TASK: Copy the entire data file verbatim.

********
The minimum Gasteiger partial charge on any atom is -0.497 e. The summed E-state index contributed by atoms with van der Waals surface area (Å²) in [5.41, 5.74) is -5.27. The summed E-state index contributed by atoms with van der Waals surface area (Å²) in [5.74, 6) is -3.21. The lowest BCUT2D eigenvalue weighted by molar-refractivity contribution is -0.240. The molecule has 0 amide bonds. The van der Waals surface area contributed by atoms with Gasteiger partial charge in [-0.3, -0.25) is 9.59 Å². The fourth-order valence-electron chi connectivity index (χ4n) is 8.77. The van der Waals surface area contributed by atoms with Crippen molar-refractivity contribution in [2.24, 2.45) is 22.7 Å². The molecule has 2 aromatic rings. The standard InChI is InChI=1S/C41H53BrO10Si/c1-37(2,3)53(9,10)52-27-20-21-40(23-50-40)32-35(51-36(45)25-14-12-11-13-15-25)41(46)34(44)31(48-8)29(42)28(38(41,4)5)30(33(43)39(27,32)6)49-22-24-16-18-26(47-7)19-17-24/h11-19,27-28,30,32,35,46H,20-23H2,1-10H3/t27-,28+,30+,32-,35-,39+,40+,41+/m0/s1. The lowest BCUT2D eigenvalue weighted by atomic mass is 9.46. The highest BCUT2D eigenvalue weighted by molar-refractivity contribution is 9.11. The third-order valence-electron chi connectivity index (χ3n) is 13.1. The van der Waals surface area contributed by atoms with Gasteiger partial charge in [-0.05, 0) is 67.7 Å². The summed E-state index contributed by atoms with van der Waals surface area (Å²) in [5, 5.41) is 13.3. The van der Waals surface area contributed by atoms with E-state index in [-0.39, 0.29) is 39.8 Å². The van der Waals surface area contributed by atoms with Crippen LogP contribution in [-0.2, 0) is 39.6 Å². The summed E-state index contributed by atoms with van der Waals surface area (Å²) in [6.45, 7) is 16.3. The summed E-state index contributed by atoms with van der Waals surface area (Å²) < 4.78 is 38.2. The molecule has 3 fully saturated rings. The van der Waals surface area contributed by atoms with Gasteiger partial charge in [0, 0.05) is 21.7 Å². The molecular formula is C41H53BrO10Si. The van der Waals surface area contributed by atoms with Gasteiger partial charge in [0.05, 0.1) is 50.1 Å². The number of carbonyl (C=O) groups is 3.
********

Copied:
The minimum Gasteiger partial charge on any atom is -0.497 e. The summed E-state index contributed by atoms with van der Waals surface area (Å²) in [5.41, 5.74) is -5.27. The summed E-state index contributed by atoms with van der Waals surface area (Å²) in [5.74, 6) is -3.21. The lowest BCUT2D eigenvalue weighted by molar-refractivity contribution is -0.240. The molecule has 0 amide bonds. The van der Waals surface area contributed by atoms with Gasteiger partial charge in [-0.3, -0.25) is 9.59 Å². The fourth-order valence-electron chi connectivity index (χ4n) is 8.77. The van der Waals surface area contributed by atoms with Crippen molar-refractivity contribution in [2.24, 2.45) is 22.7 Å². The molecule has 2 aromatic rings. The standard InChI is InChI=1S/C41H53BrO10Si/c1-37(2,3)53(9,10)52-27-20-21-40(23-50-40)32-35(51-36(45)25-14-12-11-13-15-25)41(46)34(44)31(48-8)29(42)28(38(41,4)5)30(33(43)39(27,32)6)49-22-24-16-18-26(47-7)19-17-24/h11-19,27-28,30,32,35,46H,20-23H2,1-10H3/t27-,28+,30+,32-,35-,39+,40+,41+/m0/s1. The lowest BCUT2D eigenvalue weighted by atomic mass is 9.46. The highest BCUT2D eigenvalue weighted by molar-refractivity contribution is 9.11. The third-order valence-electron chi connectivity index (χ3n) is 13.1. The van der Waals surface area contributed by atoms with Gasteiger partial charge in [-0.05, 0) is 67.7 Å². The summed E-state index contributed by atoms with van der Waals surface area (Å²) in [5, 5.41) is 13.3. The van der Waals surface area contributed by atoms with E-state index in [-0.39, 0.29) is 39.8 Å². The van der Waals surface area contributed by atoms with Crippen LogP contribution in [-0.2, 0) is 39.6 Å². The summed E-state index contributed by atoms with van der Waals surface area (Å²) in [6.45, 7) is 16.3. The summed E-state index contributed by atoms with van der Waals surface area (Å²) < 4.78 is 38.2. The molecule has 3 fully saturated rings. The van der Waals surface area contributed by atoms with Gasteiger partial charge in [0, 0.05) is 21.7 Å². The molecular formula is C41H53BrO10Si. The van der Waals surface area contributed by atoms with Gasteiger partial charge in [0.05, 0.1) is 50.1 Å². The number of carbonyl (C=O) groups is 3.